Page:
The first aid category is not what it used to be. Even though a majority of trips to brick-and-mortar stores for first aid products are still driven by acute needs — a slip while cutting vegetables or a child’s scraped knee — consumers are changing how they approach the category, embracing the Boy Scouts’ mantra of always being prepared, among other changes driven by COVID-19.
Due in part to early-pandemic guidance to maximize the time between shopping trips, the first aid category’s first big shakeup last year was a boom in online sales.
“One of the things that we saw right away was people switching to just buying everything online,” said Laura Conlon, vice president of marketing at bandage and first aid kit company Welly. “We were available on Amazon and our direct-to-consumer site became really popular as people were just really looking at ways to get prepared and feel stocked up with the things they needed.”
As vaccination rates rise, though, consumers seem to be hanging on to their pandemic-era shopping mindsets and growing omnichannel shopping behavior. “Now we’re seeing people going back shopping in-store and shopping online, growing that hybrid approach,” Conlon said. “The thing that continues is this blended wellness journey where people are thinking about being prepared and what they need for their lifestyle — and that includes first aid, health care and really stocking up and seeking out these products more regularly.”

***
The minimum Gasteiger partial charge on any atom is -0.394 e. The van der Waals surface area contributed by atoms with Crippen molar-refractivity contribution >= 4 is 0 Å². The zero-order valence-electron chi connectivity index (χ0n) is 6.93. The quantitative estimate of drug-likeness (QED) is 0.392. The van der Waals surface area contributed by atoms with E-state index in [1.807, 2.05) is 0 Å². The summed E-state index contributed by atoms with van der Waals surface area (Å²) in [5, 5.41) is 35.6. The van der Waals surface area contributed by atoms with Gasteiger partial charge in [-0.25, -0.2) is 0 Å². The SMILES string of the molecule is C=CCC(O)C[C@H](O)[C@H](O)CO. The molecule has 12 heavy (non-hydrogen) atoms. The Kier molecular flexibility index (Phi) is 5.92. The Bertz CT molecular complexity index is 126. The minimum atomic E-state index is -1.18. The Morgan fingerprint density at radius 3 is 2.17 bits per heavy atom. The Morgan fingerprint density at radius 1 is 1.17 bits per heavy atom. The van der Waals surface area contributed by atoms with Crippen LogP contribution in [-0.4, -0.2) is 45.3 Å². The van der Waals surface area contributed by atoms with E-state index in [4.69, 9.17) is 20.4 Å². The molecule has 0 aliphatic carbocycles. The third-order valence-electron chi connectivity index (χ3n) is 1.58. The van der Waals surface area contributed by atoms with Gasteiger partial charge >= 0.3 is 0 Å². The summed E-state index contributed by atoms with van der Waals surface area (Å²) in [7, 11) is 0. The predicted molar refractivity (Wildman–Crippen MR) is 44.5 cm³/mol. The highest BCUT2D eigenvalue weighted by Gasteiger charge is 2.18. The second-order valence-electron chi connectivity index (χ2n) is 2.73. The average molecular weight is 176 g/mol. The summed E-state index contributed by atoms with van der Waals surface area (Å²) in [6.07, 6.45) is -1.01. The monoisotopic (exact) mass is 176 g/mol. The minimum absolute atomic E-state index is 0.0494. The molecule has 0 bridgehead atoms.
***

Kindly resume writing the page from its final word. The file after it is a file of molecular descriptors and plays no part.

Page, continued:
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As consumers look to stock up, they also increasingly know exactly what they want from the first aid category, and suppliers in the space are looking to deliver — from innovative products to educational resources and partnerships with retailers to drive foot traffic and sales.
“There’s a lot of help that we can provide online for consumers who may not be asking the pharmacist like they would have previously,” he said. “So we’ve had to look at how our search terms align to what consumers are really looking for, how the content that we have out online — both in written and video form — help meet those needs that are being searched for? That’s been a big focus for our business globally because it’s a worldwide trend and we have a great knowledge base as a company from which to help meet that need.”
J&J’s Kelly concurred, noting that Band-Aid and Neosporin brands have been working to build out online educational content with an eye toward providing relevant resources to help consumers shop the space.
“We’ve brought a new educational focus on the proper wound care regimen, really helping to debunk the myths for consumers around why you should first cleanse a wound with an antiseptic wash cleanser and then treat wounds with a topical antibiotic like Neosporin, and then protect and cover a wound with a Band-Aid brand adhesive bandage,” she said. “Today, only 3% of consumers are actually following that total three-step regimen, so we have a huge opportunity to educate and partner with those solutions.”
Kelly noted that in addition to curated online education and new store signage, the company also is once again partnering with Target for a build-your-own first aid kit promotion, emphasizing preparedness, as well as driving traffic and spurring product discovery.
Product discovery also is an important area of collaboration for first aid suppliers and retailers online, particularly as e-commerce sales remain strong.
“As shopping behaviors change and things become much more omnichannel, we’ve been working with platforms like Shipt or Instacart to make discerning products really easy for people, or bringing great content onto their websites and their platform,” said Welly’s Conlon. “That way, if you’re researching and you’re thinking ahead because you want to make a quick trip to the store or you want to buy online, we’ve made it really seamless to have that in-store discovery experience online.”